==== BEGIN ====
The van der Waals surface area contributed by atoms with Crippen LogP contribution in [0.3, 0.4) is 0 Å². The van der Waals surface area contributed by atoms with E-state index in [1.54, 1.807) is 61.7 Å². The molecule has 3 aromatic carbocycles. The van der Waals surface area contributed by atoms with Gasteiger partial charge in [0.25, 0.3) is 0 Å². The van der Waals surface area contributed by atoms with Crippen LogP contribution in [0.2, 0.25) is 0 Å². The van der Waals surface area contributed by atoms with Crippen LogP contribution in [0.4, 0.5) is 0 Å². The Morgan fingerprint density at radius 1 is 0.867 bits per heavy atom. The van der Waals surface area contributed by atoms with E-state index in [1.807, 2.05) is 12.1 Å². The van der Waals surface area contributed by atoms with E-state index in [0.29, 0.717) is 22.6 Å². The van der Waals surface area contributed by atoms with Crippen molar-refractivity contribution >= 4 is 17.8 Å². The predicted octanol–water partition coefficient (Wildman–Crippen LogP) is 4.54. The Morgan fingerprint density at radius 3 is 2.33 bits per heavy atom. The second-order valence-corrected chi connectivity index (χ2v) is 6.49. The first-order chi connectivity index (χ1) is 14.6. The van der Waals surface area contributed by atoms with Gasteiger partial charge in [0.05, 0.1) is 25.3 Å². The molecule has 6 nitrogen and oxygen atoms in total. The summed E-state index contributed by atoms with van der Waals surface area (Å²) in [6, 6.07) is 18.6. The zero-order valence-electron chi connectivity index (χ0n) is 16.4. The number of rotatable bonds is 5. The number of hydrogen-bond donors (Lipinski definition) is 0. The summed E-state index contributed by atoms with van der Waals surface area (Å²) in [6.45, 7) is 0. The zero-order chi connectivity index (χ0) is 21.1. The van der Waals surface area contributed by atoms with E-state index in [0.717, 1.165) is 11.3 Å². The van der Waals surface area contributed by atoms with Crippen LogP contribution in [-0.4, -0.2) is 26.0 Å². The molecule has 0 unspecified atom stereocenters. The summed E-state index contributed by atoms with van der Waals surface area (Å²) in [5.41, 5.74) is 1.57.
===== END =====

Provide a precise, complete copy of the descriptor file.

The van der Waals surface area contributed by atoms with Crippen LogP contribution in [0.3, 0.4) is 0 Å². The van der Waals surface area contributed by atoms with E-state index in [1.54, 1.807) is 61.7 Å². The molecule has 3 aromatic carbocycles. The van der Waals surface area contributed by atoms with Gasteiger partial charge in [0.25, 0.3) is 0 Å². The van der Waals surface area contributed by atoms with Crippen LogP contribution in [0.2, 0.25) is 0 Å². The van der Waals surface area contributed by atoms with Crippen LogP contribution in [0.4, 0.5) is 0 Å². The Morgan fingerprint density at radius 1 is 0.867 bits per heavy atom. The van der Waals surface area contributed by atoms with E-state index in [1.807, 2.05) is 12.1 Å². The van der Waals surface area contributed by atoms with E-state index in [0.29, 0.717) is 22.6 Å². The van der Waals surface area contributed by atoms with Crippen molar-refractivity contribution >= 4 is 17.8 Å². The predicted octanol–water partition coefficient (Wildman–Crippen LogP) is 4.54. The Morgan fingerprint density at radius 3 is 2.33 bits per heavy atom. The second-order valence-corrected chi connectivity index (χ2v) is 6.49. The first-order chi connectivity index (χ1) is 14.6. The van der Waals surface area contributed by atoms with Gasteiger partial charge in [0.05, 0.1) is 25.3 Å². The molecule has 6 nitrogen and oxygen atoms in total. The summed E-state index contributed by atoms with van der Waals surface area (Å²) in [6, 6.07) is 18.6. The zero-order valence-electron chi connectivity index (χ0n) is 16.4. The number of rotatable bonds is 5. The number of hydrogen-bond donors (Lipinski definition) is 0. The summed E-state index contributed by atoms with van der Waals surface area (Å²) in [6.45, 7) is 0. The zero-order chi connectivity index (χ0) is 21.1. The van der Waals surface area contributed by atoms with E-state index in [0.717, 1.165) is 11.3 Å². The van der Waals surface area contributed by atoms with Crippen LogP contribution in [-0.4, -0.2) is 26.0 Å². The molecule has 0 unspecified atom stereocenters. The summed E-state index contributed by atoms with van der Waals surface area (Å²) in [5.41, 5.74) is 1.57.